Consumers carry out digital transactions which are stored/archived by the data provider. Data providers may share this data trail with data aggregators.

  • Consumers approach the market place to request for a loan and provide informed consent to share data with lenders
  • The market place player relays this request immediately to lenders
  • Lenders request the data aggregator to share consumer’s data
  • The data aggregator shares consumer’s data for processing (processing may be done by lenders or third parties). Processed data reaches lenders who can now underwrite loans after assessing credit worthiness
  • Lenders provide consumers with loan offers through the market place
  • Consumer receives the loan (digitally)



  • India Stack, when fully active, could transform the way in which financial services such as credit are made available to scores of financially underserved consumers.
  • Fully realizing the benefit of India Stack requires overcoming a range of regulatory, technical, operational and behavioral roadblocks.

User experience

For Eko merchants covered under the project, the working capital loan provided by Capital Float was a novel, hassle-free product, which they could access without going through traditional bank processes (which they considered complicated and time consuming).

The loan access channel seemed to be work quite efficiently, but overcoming key operational and regulatory challenges would make the process even more seamless.

Operational and regulatory challenges prevented the activation of all the layers of India Stack. For instance, project participants had to collect physical documents from the merchants because it is believed that RBI explicitly recognizes only biometric based Aadhaar eKYC and has not clarified its stance on the One Time Password (OTP)-linked Aadhaar eKYC. Similarly, a successful OTP-based eKYC process requires that the Aadhaar database be updated with the Aadhaar holders’ current and operational mobile number. Therefore, merchants who did not have their Aadhaar card linked to their mobile numbers could not complete eKYC seamlessly.

Customers were willing to give consent when they were informed that their remittance transaction history was being used as an indicator to offer loans. They did not have any questions on the misuse or privacy of their data, and seemed happy to access credit with ease.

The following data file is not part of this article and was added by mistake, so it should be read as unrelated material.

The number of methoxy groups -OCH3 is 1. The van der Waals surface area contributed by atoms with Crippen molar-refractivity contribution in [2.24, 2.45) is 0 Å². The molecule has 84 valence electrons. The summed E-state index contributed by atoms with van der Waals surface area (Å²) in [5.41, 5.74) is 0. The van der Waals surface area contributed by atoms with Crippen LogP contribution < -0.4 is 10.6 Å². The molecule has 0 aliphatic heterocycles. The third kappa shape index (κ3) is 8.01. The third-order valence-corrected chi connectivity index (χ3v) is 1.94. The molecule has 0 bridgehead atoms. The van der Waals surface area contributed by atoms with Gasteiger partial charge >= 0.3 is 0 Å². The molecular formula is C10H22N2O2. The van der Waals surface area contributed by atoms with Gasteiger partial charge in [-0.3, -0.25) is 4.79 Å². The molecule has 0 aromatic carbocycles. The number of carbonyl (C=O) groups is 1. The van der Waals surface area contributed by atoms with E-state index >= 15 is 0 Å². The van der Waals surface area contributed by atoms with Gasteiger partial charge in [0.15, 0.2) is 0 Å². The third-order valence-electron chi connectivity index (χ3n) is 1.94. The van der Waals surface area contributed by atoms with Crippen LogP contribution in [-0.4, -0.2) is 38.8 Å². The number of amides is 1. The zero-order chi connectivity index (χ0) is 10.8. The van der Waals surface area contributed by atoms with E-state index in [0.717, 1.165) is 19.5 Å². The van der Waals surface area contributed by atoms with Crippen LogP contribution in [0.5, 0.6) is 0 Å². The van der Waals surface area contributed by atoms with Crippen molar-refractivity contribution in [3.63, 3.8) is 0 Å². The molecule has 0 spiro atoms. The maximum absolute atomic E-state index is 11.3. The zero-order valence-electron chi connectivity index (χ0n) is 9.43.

Lender experience

Lenders were able to reach out to a new segment of customers through this project. On the merchant side, this comprised a different channel of activity (online vs. offline), size (high turnover vs. low turnover), level of financing need (large ticket size vs. small ticket size), and tenure preference (long-term credit vs. short-term credit). On the individual customer side as well, the lender reached out a much lower income class customer, providing nano-loans, smaller in ticket size as compared to typical Micro Finance Institution (MFI) loans.

Lenders seemed convinced that the India Stack would bring down the cost of lending over time, thus allowing them to offer loans at better terms. They were enthusiastic that the level of effort required for onboarding customers would reduce as users develop trust and comfort with accessing loans via an end-to-end digital channel.

Lenders primarily used remittance data, which seemed to be a good proxy to make certain kind of loans; however, there could be potential to use other forms of data (online transaction history, POS machine data, etc.) for underwriting loans.

Technology Integrator Experience

There were no major issues in terms of technology integration. A certain level of technology readiness from Application Service Providers (ASPs) is recommended, going by Capital Float’s experience, from the conception stage to facilitate ease of integration. Designing an application which factors in integration at the conception stage can help speed up the integration process and subsequent deployment. Both KYC User Agencies (KUAs) recommend the use of the pre-production platform for testing before deploying an enterprise-level platform which is real time.